Fracture prevention & healing
Fractures 101 — an overview of the physiology, physics, types, and risks of
By Dr. Susan E. Brown, PhD
Topics covered in this article:
- Fracture risks — What are the risks for bone fracture?
- Physiology — Bone processes
and functions and their relationship to fracture
- The physics — What physical
conditions in the bones predispose them to fracture?
- Types of fractures — What different
kinds of bone fractures can happen?
Fracture risks — what factors predict risk for bone fracture?
Nearly 30 years ago, when bone density testing machines were first being developed,
we thought low bone density was what mattered most in determining a person’s
risk for osteoporotic fractures. Since that time, bone density testing has become
the standard of health care throughout the developed nations, where fracture rates
Common variables used to determine 10-year risk of osteoporotic fracture
- Weight and height (Body mass index <21)
- History of previous fracture
- Parental history of hip fracture
- Smoking status
- Use of glucocorticoid drugs
- Rheumatoid arthritis
- Secondary disorders linked to osteoporosis, such as type 1 diabetes
- Drinking more than 3 alcoholic beverages per day
Other important factors
- Postural instability
- Poor vision
- pH balance
- Vitamin D status
- Use of proton pump inhibitors (PPI’s)
- Use of antidepressants
Nowadays, we know that rates of fracture tend to be higher in people with low bone
density only in certain populations, and only under certain conditions.
After following thousands of people over time, bone researchers have found that
the majority of those who fracture do not have osteoporotic bone density, but actually
have bone density that is osteopenic, or even normal!
What’s more, many people who, on testing, would be given a diagnosis of osteoporosis
never go on to experience fracture. Clearly, the expectations we placed on bone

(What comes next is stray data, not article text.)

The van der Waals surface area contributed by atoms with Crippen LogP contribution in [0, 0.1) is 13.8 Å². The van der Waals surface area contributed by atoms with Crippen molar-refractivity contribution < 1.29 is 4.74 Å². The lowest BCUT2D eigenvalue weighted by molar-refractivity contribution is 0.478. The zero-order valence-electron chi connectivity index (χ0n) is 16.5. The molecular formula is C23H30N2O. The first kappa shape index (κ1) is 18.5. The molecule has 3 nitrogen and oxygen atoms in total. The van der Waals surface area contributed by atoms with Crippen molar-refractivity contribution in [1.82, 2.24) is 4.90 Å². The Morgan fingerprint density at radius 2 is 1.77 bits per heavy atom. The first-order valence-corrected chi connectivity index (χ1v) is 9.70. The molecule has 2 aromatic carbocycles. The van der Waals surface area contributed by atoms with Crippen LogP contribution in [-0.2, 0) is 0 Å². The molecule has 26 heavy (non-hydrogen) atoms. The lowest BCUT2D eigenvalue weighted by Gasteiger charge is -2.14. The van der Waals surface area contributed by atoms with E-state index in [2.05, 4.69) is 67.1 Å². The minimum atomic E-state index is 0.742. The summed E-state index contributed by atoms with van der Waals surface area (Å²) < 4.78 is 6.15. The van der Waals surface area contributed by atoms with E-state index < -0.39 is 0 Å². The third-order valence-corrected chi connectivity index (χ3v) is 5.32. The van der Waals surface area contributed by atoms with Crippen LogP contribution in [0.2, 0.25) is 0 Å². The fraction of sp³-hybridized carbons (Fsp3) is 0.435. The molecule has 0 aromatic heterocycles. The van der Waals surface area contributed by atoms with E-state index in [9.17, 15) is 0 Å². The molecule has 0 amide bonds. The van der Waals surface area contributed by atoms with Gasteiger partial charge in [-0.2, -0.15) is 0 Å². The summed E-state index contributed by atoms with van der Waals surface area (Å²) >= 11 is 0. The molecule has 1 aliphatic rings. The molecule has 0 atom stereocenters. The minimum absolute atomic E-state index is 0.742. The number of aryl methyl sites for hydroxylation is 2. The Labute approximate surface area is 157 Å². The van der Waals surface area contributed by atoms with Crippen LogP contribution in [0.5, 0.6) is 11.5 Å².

densitometry technology as a straightforward means of predicting fracture risk have
To illustrate this point, let’s take a closer look at the case of hip fractures
in the elderly, since they are some of the most problematic types of fracture in
Up until the mid-1990’s, it was widely held that many risk factors for hip
fracture — weight loss, family history, and physical inactivity for instance
— acted at least partly through their effects on bone density, whereas
others — postural instability and sedative use — acted by influencing
a person’s risk of falls. Then, in the 1990’s, a four-year
study of nearly 10,000 Caucasian American women over the age of 65 revealed that
all the above-listed factors exerted significant effects on the risk of
fracture — after adjustment for base-line bone density.
This raised the possibility that the risk of hip fracture involved factors other
than bone density and the risk of falling. Just some of the factors the researchers
identified were the size, shape, and architecture of bone, as well as the type and
severity of falls. Plus, the authors of the study identified independent
risk factors, including low body weight, physical inactivity, a maternal history
of hip fracture, use of long-acting benzodiazepines, and impaired vision.
We have also realized over the intervening years how greatly risk factors interact
with each other, and have learned they can become increasingly or less important
as people grow older. That’s in part why certain types of fractures are more
common in certain age groups. But while we understand now that there are many variables